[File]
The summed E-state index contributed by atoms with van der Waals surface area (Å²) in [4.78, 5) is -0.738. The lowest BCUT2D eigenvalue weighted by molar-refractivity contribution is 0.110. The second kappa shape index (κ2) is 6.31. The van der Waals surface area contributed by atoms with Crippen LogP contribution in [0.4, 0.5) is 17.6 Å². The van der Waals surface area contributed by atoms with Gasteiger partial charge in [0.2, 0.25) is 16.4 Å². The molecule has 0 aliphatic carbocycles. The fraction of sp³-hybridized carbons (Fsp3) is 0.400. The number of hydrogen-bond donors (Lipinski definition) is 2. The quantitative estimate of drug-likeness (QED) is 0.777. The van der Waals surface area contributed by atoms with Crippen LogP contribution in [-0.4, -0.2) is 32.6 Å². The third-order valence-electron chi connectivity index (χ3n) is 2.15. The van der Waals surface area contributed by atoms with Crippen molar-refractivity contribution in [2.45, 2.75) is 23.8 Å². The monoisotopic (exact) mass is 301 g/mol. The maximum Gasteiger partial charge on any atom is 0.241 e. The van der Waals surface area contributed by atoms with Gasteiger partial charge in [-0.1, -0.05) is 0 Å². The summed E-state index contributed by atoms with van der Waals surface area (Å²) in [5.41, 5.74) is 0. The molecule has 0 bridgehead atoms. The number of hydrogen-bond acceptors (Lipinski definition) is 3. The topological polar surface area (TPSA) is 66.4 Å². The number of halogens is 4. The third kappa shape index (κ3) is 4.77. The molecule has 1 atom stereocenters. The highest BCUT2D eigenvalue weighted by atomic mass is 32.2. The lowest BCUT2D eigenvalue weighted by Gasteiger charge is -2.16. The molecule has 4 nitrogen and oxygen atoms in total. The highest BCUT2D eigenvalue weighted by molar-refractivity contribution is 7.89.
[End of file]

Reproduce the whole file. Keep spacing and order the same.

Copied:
The summed E-state index contributed by atoms with van der Waals surface area (Å²) in [4.78, 5) is -0.738. The lowest BCUT2D eigenvalue weighted by molar-refractivity contribution is 0.110. The second kappa shape index (κ2) is 6.31. The van der Waals surface area contributed by atoms with Crippen LogP contribution in [0.4, 0.5) is 17.6 Å². The van der Waals surface area contributed by atoms with Gasteiger partial charge in [0.2, 0.25) is 16.4 Å². The molecule has 0 aliphatic carbocycles. The fraction of sp³-hybridized carbons (Fsp3) is 0.400. The number of hydrogen-bond donors (Lipinski definition) is 2. The quantitative estimate of drug-likeness (QED) is 0.777. The van der Waals surface area contributed by atoms with Crippen LogP contribution in [-0.4, -0.2) is 32.6 Å². The third-order valence-electron chi connectivity index (χ3n) is 2.15. The van der Waals surface area contributed by atoms with Crippen molar-refractivity contribution in [2.45, 2.75) is 23.8 Å². The monoisotopic (exact) mass is 301 g/mol. The maximum Gasteiger partial charge on any atom is 0.241 e. The van der Waals surface area contributed by atoms with Gasteiger partial charge in [-0.1, -0.05) is 0 Å². The summed E-state index contributed by atoms with van der Waals surface area (Å²) in [5.41, 5.74) is 0. The molecule has 0 bridgehead atoms. The number of hydrogen-bond acceptors (Lipinski definition) is 3. The topological polar surface area (TPSA) is 66.4 Å². The number of halogens is 4. The third kappa shape index (κ3) is 4.77. The molecule has 1 atom stereocenters. The highest BCUT2D eigenvalue weighted by atomic mass is 32.2. The lowest BCUT2D eigenvalue weighted by Gasteiger charge is -2.16. The molecule has 4 nitrogen and oxygen atoms in total. The highest BCUT2D eigenvalue weighted by molar-refractivity contribution is 7.89.